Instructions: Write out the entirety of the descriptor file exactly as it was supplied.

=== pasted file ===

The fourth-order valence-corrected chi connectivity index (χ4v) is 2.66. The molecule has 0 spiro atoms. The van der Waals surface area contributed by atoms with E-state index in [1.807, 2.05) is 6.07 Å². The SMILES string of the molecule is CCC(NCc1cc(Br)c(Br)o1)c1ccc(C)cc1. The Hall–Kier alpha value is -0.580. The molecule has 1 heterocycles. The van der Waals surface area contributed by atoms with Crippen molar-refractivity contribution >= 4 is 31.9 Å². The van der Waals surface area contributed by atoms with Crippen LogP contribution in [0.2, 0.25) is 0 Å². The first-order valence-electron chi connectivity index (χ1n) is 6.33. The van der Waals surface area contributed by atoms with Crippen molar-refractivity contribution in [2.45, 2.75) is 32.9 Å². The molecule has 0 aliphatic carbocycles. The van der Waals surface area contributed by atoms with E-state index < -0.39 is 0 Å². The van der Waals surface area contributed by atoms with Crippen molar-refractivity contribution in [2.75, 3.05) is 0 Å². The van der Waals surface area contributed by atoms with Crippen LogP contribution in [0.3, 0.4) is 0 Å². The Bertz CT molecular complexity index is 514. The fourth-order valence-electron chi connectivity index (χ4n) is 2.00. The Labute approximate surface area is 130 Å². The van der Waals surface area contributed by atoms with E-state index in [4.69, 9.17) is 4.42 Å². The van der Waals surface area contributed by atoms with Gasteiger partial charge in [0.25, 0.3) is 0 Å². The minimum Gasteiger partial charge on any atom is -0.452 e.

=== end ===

The fourth-order valence-corrected chi connectivity index (χ4v) is 2.66. The molecule has 0 spiro atoms. The van der Waals surface area contributed by atoms with E-state index in [1.807, 2.05) is 6.07 Å². The SMILES string of the molecule is CCC(NCc1cc(Br)c(Br)o1)c1ccc(C)cc1. The Hall–Kier alpha value is -0.580. The molecule has 1 heterocycles. The van der Waals surface area contributed by atoms with Crippen molar-refractivity contribution >= 4 is 31.9 Å². The van der Waals surface area contributed by atoms with Crippen LogP contribution in [0.2, 0.25) is 0 Å². The first-order valence-electron chi connectivity index (χ1n) is 6.33. The van der Waals surface area contributed by atoms with Crippen molar-refractivity contribution in [2.45, 2.75) is 32.9 Å². The molecule has 0 aliphatic carbocycles. The van der Waals surface area contributed by atoms with E-state index < -0.39 is 0 Å². The van der Waals surface area contributed by atoms with Crippen molar-refractivity contribution in [2.75, 3.05) is 0 Å². The van der Waals surface area contributed by atoms with Crippen LogP contribution in [0.3, 0.4) is 0 Å². The Bertz CT molecular complexity index is 514. The fourth-order valence-electron chi connectivity index (χ4n) is 2.00. The Labute approximate surface area is 130 Å². The van der Waals surface area contributed by atoms with E-state index in [4.69, 9.17) is 4.42 Å². The van der Waals surface area contributed by atoms with Gasteiger partial charge in [0.25, 0.3) is 0 Å². The minimum Gasteiger partial charge on any atom is -0.452 e.